On October 3, 2016 the Minister of finance, Bill Morneau, announced a major change of the rules regarding the Principal Residence Exemption. A few key points:
- Taxpayers will be required to report the disposition of property for which the principal residence exemption is claimed.
- The CRA will gain the authority to assess taxpayers, beyond the normal assessment limitation period for a tax year, in respect of a disposition of real estate by the taxpayer ( or a partnership of which the taxpayer is a member), in cases where the disposition is not reported in the taxpayer’s tax return for the year in which the disposition occurs.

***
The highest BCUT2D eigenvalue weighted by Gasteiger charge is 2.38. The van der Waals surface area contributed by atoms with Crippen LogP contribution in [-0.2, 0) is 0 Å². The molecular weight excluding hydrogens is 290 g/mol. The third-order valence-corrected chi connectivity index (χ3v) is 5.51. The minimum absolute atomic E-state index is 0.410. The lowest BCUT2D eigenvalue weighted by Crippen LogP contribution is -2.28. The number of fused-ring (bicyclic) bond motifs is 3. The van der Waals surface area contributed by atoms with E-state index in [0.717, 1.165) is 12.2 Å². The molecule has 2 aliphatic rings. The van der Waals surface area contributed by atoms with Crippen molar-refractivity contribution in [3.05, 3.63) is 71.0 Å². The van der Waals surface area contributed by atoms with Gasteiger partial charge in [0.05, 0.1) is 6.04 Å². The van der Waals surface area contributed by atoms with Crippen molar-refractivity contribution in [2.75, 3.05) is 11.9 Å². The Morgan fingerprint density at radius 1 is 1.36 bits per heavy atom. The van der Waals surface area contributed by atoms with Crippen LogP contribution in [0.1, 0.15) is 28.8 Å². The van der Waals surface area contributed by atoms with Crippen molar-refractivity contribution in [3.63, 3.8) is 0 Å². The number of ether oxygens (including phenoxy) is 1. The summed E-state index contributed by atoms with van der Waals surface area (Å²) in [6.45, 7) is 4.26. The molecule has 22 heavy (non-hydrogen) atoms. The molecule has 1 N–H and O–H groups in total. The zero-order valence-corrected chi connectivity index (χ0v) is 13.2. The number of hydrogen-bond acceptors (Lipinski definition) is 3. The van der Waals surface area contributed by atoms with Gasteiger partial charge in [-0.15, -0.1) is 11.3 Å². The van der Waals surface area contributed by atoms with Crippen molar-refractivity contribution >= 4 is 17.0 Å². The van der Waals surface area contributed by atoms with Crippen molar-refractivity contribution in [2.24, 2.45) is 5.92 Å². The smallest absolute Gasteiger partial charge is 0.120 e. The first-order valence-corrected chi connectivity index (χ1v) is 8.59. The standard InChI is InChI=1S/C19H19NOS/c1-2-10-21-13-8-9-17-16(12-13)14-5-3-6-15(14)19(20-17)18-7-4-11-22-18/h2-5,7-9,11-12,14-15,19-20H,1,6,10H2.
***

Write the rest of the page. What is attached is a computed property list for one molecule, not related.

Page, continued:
- An individual who was not resident in Canada in the year the individual acquired a residence will not—on a disposition of the property after Oct 2, 2016 –be able to claim the exemption for the year.
- Trusts will be eligible to designate a property as a principal residence for a tax year that begins after 2016 only if additional eligibility criteria are met. For example, the trust’s beneficiary who, or whose family member, occupies the residence for the year will be required to be resident in Canada in the year, and will be required to be a family member of the individual who creates the trust.